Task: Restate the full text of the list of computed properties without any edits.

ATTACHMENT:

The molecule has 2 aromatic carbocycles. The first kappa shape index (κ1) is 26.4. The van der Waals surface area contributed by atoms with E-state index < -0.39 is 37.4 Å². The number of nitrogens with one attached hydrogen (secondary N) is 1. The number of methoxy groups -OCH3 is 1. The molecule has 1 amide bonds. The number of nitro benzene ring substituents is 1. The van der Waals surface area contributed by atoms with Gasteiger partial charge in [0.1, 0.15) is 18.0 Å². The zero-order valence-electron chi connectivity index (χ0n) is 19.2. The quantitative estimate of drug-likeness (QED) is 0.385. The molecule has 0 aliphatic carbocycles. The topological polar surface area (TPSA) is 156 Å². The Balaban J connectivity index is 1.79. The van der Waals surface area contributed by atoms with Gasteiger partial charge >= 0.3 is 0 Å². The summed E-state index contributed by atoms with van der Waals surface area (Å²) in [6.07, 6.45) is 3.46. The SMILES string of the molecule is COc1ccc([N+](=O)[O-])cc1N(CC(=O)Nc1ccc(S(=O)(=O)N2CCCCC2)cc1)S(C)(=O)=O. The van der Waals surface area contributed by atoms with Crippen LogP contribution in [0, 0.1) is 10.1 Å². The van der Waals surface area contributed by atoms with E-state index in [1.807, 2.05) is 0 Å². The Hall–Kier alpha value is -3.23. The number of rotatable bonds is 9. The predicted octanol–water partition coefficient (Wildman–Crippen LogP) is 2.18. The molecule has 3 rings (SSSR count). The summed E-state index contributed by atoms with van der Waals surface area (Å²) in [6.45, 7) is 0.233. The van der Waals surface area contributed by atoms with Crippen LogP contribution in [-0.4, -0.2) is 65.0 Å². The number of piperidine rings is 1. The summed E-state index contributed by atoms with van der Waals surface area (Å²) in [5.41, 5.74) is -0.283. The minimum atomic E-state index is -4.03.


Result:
The molecule has 2 aromatic carbocycles. The first kappa shape index (κ1) is 26.4. The van der Waals surface area contributed by atoms with E-state index < -0.39 is 37.4 Å². The number of nitrogens with one attached hydrogen (secondary N) is 1. The number of methoxy groups -OCH3 is 1. The molecule has 1 amide bonds. The number of nitro benzene ring substituents is 1. The van der Waals surface area contributed by atoms with Gasteiger partial charge in [0.1, 0.15) is 18.0 Å². The zero-order valence-electron chi connectivity index (χ0n) is 19.2. The quantitative estimate of drug-likeness (QED) is 0.385. The molecule has 0 aliphatic carbocycles. The topological polar surface area (TPSA) is 156 Å². The Balaban J connectivity index is 1.79. The van der Waals surface area contributed by atoms with Gasteiger partial charge >= 0.3 is 0 Å². The summed E-state index contributed by atoms with van der Waals surface area (Å²) in [6.07, 6.45) is 3.46. The SMILES string of the molecule is COc1ccc([N+](=O)[O-])cc1N(CC(=O)Nc1ccc(S(=O)(=O)N2CCCCC2)cc1)S(C)(=O)=O. The van der Waals surface area contributed by atoms with Crippen LogP contribution in [0, 0.1) is 10.1 Å². The van der Waals surface area contributed by atoms with E-state index in [1.807, 2.05) is 0 Å². The Hall–Kier alpha value is -3.23. The number of rotatable bonds is 9. The predicted octanol–water partition coefficient (Wildman–Crippen LogP) is 2.18. The molecule has 3 rings (SSSR count). The summed E-state index contributed by atoms with van der Waals surface area (Å²) in [6.45, 7) is 0.233. The van der Waals surface area contributed by atoms with Crippen LogP contribution in [-0.4, -0.2) is 65.0 Å². The number of piperidine rings is 1. The summed E-state index contributed by atoms with van der Waals surface area (Å²) in [5.41, 5.74) is -0.283. The minimum atomic E-state index is -4.03.